Real World Economics
by Ed Lotterman
In modern economies, trade in physical goods is only one component in determining international money flows. Services also flow, whether it be a Minneapolis architectural firm designing a housing project in Korea or a German insurance firm selling variable annuities to U.S. households.
Then there are government payments. The United States gives some $3 billion per year to Israel. Tens of thousands of Social Security and military retirement checks go to U.S. retirees in Costa Rica, Mexico and Poland.
Personal remittances enter in, too. Philippine maids in Hong Kong send money back to their families.
All of these payments — trade, services, investment income, remittances, government payments — fall into a category called the "current account."
Investment income plays a big role. Dutch insurance companies get interest payments on U.S. Treasury bonds they hold. 3M sends profits from its Belgian subsidiary back to Maplewood.
All of these financial flows go into a category of the balance of payments called the "current account." This is the account in which we are running large deficits.
Capital flows are the other major category and are tabulated in a capital account. When the Dutch insurance company bought the T-bonds, that initial principal investment was booked in the capital account, as was 3M's spending in Belgium.
The flip side of a large current account deficit, as the United States currently has, is a capital account surplus. We are buying more abroad than we sell, or paying more income abroad than is received here, or remitting more money to foreign families and governments than they send to us.
But far more money is being invested in the United States than U.S.-based entities are investing abroad. Our capital account surplus is large.
This raises two "pushed or pulled" questions.
First, is capital flowing in because the U.S. is such a great place to invest, or because Japan, Europe and Latin America are such lousy, poor-return alternatives?
More important, are we on an import spree because all the foreign money pouring into the United States has to find a way out? Or is so much capital flowing in because our voracious importing is flooding the world with dollars that have to find a way back somehow?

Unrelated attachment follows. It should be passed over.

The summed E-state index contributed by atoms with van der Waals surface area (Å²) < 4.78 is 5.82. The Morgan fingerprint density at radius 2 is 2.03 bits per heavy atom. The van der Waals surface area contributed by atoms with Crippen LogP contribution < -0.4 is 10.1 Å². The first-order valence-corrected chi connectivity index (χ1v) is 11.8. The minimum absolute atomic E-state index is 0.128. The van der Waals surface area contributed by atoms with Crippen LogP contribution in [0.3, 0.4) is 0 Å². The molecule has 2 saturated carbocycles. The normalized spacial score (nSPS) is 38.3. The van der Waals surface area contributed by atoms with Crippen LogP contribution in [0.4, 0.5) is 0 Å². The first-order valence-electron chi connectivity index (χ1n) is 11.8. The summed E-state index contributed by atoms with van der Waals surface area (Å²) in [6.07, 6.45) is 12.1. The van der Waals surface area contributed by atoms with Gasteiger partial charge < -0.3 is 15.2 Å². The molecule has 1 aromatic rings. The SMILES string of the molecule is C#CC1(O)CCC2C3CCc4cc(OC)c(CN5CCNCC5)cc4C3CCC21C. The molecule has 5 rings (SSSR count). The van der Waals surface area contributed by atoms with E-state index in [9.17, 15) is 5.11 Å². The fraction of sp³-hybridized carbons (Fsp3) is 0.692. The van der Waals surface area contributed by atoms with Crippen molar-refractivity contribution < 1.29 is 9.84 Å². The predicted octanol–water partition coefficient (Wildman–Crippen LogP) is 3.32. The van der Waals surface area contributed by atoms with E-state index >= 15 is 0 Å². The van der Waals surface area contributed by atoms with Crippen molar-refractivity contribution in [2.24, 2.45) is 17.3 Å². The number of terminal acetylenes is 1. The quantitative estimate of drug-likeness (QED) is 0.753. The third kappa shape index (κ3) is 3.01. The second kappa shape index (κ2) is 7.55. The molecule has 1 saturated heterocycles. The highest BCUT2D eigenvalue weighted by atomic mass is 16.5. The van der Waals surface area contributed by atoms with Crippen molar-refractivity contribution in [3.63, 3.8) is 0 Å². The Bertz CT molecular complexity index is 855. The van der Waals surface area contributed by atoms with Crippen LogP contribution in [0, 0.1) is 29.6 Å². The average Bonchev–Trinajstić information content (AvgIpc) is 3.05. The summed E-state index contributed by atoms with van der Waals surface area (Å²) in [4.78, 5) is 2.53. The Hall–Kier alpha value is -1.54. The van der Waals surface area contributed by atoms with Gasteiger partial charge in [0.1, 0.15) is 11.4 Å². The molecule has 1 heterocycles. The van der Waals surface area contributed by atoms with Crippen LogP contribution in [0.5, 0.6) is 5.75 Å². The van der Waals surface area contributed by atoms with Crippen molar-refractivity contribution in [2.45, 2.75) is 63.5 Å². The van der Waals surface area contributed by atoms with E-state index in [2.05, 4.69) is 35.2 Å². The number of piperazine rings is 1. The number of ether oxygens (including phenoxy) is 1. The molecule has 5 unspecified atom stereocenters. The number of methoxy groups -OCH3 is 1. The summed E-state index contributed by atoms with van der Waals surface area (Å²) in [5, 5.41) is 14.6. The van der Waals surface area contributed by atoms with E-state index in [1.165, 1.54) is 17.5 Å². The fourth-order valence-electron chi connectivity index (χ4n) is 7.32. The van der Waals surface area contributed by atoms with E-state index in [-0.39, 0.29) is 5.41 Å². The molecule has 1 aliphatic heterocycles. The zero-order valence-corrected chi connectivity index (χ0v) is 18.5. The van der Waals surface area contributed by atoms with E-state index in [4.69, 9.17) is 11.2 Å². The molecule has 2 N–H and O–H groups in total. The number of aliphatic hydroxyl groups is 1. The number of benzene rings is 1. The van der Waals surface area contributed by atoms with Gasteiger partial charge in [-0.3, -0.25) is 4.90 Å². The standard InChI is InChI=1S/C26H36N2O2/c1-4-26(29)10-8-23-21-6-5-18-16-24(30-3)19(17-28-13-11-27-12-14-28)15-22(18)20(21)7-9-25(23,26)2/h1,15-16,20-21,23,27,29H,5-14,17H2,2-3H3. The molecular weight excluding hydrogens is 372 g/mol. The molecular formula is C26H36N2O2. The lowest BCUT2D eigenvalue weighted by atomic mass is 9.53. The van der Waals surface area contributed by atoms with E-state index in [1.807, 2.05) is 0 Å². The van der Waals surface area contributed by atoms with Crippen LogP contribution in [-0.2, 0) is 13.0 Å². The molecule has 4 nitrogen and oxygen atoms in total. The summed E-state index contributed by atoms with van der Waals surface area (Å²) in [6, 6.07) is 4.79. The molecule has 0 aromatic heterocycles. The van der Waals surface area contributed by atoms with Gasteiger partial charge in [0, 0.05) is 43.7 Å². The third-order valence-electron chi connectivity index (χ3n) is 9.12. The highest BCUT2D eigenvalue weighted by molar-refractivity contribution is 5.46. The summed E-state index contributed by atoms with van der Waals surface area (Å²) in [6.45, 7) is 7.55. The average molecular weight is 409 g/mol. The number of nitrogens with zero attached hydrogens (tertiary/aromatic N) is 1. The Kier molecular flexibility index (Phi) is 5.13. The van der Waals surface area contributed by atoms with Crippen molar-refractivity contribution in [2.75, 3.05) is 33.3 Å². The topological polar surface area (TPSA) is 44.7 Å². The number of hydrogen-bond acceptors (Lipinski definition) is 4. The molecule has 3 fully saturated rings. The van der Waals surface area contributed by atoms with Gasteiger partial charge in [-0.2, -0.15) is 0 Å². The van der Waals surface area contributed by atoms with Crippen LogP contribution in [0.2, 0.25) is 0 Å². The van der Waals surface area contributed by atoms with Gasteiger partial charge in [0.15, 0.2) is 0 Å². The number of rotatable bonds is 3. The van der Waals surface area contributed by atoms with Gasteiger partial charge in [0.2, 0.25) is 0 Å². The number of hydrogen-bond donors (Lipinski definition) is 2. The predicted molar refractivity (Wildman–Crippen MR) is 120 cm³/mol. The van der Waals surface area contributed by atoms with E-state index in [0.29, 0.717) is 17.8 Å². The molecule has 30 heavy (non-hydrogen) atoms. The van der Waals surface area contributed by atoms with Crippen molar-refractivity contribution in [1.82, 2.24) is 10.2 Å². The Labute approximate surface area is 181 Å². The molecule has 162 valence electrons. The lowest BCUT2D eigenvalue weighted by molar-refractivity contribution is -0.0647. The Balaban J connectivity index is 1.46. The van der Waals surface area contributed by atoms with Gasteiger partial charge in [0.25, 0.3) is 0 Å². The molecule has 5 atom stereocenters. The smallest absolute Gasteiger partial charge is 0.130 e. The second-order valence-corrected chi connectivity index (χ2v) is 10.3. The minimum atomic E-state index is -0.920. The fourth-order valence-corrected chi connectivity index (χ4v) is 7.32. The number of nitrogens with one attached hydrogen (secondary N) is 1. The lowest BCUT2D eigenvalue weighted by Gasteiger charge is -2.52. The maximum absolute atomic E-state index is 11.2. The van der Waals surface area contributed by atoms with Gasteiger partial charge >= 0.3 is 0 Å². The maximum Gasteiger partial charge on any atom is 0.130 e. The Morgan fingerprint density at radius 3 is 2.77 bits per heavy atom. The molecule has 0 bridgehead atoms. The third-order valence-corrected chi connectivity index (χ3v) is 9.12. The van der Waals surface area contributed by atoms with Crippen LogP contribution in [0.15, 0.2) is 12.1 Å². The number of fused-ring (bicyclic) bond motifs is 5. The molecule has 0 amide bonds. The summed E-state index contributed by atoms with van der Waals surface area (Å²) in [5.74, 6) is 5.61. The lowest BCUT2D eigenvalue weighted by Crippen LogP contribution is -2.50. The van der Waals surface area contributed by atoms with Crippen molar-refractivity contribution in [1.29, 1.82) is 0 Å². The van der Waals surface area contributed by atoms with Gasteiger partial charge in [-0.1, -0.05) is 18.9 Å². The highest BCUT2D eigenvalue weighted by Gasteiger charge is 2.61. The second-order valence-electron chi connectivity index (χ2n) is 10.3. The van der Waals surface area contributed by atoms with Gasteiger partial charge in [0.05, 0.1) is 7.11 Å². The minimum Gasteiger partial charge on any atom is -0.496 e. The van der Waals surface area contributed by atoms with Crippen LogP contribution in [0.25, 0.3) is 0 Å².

The answers to these questions are not clear. But a recent Federal Reserve study confirms what economic historians have long known: Current account deficit binges reverse themselves eventually. The Fed found that this usually occurs about when the deficit hits 5 percent of GDP. We are reaching that point now.
It also found that the reversals usually lead to a fall in the exchange rate of about 40 percent. If this happens, Chinese-made clothes at the mall will be sharply higher in price. And Minnesota wheat in Rotterdam will be cheaper. Exporting producers will benefit but consumers will see higher interest rates and prices.
The tide reverses when foreign investors no longer want to risk spending large amounts of their currency to buy the expensive dollars necessary to invest in the United States.
As foreign demand for investing in the United States falls, so will the dollar in relation to other countries. When foreigners with existing U.S. investments see these assets fall in value in their domestic currency many will depart.
And as foreign investors reduce their U.S. holdings, there will be less available capital in the United States and this supply reduction will force up the price of capital — interest rates. Stock and bond prices will fall. The Fed could compensate by increasing the U.S. money supply, but this would feed inflation at a time when a weakening dollar was reducing the downward pressure cheap imports put on U.S. price levels.
© 2002 Edward Lotterman
Chanarambie Consulting, Inc
**YAWN** Are you asleep yet? Frick, economics was always such a bore.